The Aging Radicals Among Us
By: Staff Thursday, July 10, 2014
You probably saw Megyn Kelly's riveting interview - actually, "harsh interrogation" is more like it - with 60's radical Bill Ayers. The despicable terrorist was nimble and slippery, but Megyn blasted him with dates and facts the way his Weather Underground once set off bombs. Of course, the 69-year-old Ayers was as unapologetic and unrepentant as ever, refusing to even rule out the possibility that someday he'll again take up arms against the USA.

Hearing Ayers excuse his vile behavior brought to mind Jane Fonda, who just received a Lifetime Achievement Award from the American Film Institute. Her Hollywood pals were, pardon the expression, extremely liberal with their praise. Lily Tomlin actually called Fonda "a role model for the American modern woman." But many Vietnam veterans have a far different assessment. "She should not be given any other award other than a jail cell," said Peter Forbes of the group Veterans of the Vietnam War.

Jane Fonda's road to polarizing infamy began exactly 42 years ago. In July 1972, she arrived in Hanoi for a two-week tour that was used as propaganda by the North Vietnamese. She made numerous radio broadcasts, denouncing some Americans as "war criminals." But of course, no North Vietnamese or Viet Cong were cited as such by her. Faced with an unpopular war, the Nixon administration declined to prosecute Fonda, who went on to achieve great wealth by starring in movies, selling exercise videos, and marrying a billionaire. She remains a liberal icon.

Unlike Bill Ayers, Fonda has at times been somewhat apologetic about her treachery, or at least one aspect of it. She admits that she never should have been photographed gleefully sitting on a North Vietnamese anti-aircraft gun, the same type of gun used to shoot down American pilots. Here's how Fonda now explains the incident: "It happened on my last day in Hanoi. I was exhausted and an emotional wreck after the 2-week visit ... I hardly even thought about where I was sitting."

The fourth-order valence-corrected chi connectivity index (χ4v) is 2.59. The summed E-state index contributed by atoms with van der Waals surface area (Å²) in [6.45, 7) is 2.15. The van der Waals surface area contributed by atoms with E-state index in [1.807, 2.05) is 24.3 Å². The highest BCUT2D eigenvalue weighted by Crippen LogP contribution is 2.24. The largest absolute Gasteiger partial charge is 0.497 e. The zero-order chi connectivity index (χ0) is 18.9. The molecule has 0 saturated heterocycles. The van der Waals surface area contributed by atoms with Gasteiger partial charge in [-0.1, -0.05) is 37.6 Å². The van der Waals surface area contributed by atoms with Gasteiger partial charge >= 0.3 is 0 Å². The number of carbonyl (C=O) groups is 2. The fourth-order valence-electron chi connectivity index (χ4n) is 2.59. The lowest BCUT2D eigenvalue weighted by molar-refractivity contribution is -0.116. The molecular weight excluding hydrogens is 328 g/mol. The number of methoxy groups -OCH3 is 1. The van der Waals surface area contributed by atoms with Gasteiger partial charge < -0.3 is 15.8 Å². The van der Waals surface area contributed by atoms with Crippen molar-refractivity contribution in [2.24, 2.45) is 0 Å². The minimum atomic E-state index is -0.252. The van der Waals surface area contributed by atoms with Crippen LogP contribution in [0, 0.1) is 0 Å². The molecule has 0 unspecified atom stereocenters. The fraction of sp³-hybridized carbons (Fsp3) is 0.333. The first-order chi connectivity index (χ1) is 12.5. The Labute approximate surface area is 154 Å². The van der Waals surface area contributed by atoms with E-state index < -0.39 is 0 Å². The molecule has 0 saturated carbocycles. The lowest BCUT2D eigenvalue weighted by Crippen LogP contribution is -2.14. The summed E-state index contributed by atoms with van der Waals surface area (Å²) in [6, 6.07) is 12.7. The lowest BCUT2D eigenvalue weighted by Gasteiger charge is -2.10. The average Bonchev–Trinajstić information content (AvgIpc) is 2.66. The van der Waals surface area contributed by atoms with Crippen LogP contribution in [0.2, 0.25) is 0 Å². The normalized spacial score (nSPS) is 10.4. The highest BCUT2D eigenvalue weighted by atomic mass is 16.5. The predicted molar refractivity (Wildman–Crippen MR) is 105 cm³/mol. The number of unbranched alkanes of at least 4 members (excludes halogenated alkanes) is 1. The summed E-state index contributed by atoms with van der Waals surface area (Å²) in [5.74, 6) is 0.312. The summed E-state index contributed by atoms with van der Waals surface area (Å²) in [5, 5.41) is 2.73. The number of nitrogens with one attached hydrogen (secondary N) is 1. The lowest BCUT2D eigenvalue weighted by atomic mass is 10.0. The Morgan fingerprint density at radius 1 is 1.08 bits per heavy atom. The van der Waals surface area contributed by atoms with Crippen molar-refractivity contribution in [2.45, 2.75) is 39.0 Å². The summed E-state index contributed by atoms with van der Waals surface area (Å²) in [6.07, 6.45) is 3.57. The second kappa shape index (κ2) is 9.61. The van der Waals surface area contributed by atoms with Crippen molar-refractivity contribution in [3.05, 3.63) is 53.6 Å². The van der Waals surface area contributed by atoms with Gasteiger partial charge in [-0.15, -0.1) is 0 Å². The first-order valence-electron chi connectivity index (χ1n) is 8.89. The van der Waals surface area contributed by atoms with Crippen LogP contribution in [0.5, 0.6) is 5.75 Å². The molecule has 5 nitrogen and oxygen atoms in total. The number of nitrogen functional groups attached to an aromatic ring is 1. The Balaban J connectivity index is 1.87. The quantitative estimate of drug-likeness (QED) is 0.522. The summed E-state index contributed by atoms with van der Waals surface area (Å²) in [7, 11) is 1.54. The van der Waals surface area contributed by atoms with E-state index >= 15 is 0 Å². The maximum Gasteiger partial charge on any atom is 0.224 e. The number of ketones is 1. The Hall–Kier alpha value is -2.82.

Nevertheless, her sympathy for the devil endured. One year after the trip to Hanoi, she named her newborn son Troy in honor of a Viet Cong who tried to assassinate U.S. Secretary of defense Robert McNamara. So it's certainly no surprise that Jane Fonda has been known to her many enemies and detractors as "Hanoi Jane." That dubious nickname is a reference to "Tokyo Rose," another wayward woman whose story bears repeating.

Iva Toguri was an American citizen studying medicine in Tokyo when the Japanese bombed Pearl Harbor. She voluntarily stayed in Japan and began broadcasting propaganda on Japanese radio, aiming her vitriol at American troops in the Pacific. A 1944 broadcast went this way: "Hello, boneheads. This is your favorite enemy. Are you enjoying yourselves while your wives and sweethearts are running around with 4F's in the States?"

After Japan was defeated, Iva Toguri remained every bit as unrepentant as Bill Ayers is today, even signing autographs as "Tokyo Rose." She was convicted of treason and spent seven years in a federal prison.

So is there a difference between Iva Toguri and Jane Fonda? Certainly, the scale of Toguri's crimes was greater. Yet many Americans insist that Jane Fonda's actions were treasonous, and only the politics of the time saved her.

Fonda has always been a naïve, easily led person who seems desperate for approval. If you believe her own words, she has led an unhappy life; even in softball interviews, she is always strident and on edge. An inner turmoil is clearly evident on her surgically smooth face.

However she may rationalize her visit to Hanoi, Fonda's actions undeniably hurt brave Americans trying to survive in the brutal killing fields of Southeast Asia. She says all she wanted was peace, that's why she did it. Ironically, Jane herself has known little peace since then. Her life has been marred by conflict, defensiveness, marital disasters, and estrangement from her daughter.

So, when you think about it, Jane Fonda has served a life sentence of sorts. Compared to her, Tokyo Rose might have gotten off easily. And Bill Ayers, a violent criminal who wound up teaching at a public university, got off the easiest of all. As Ayers himself once put it: "Guilty as sin, free as a bird. It's a great country!" Yes, Bill, it is, but not because of you and your radical friends.
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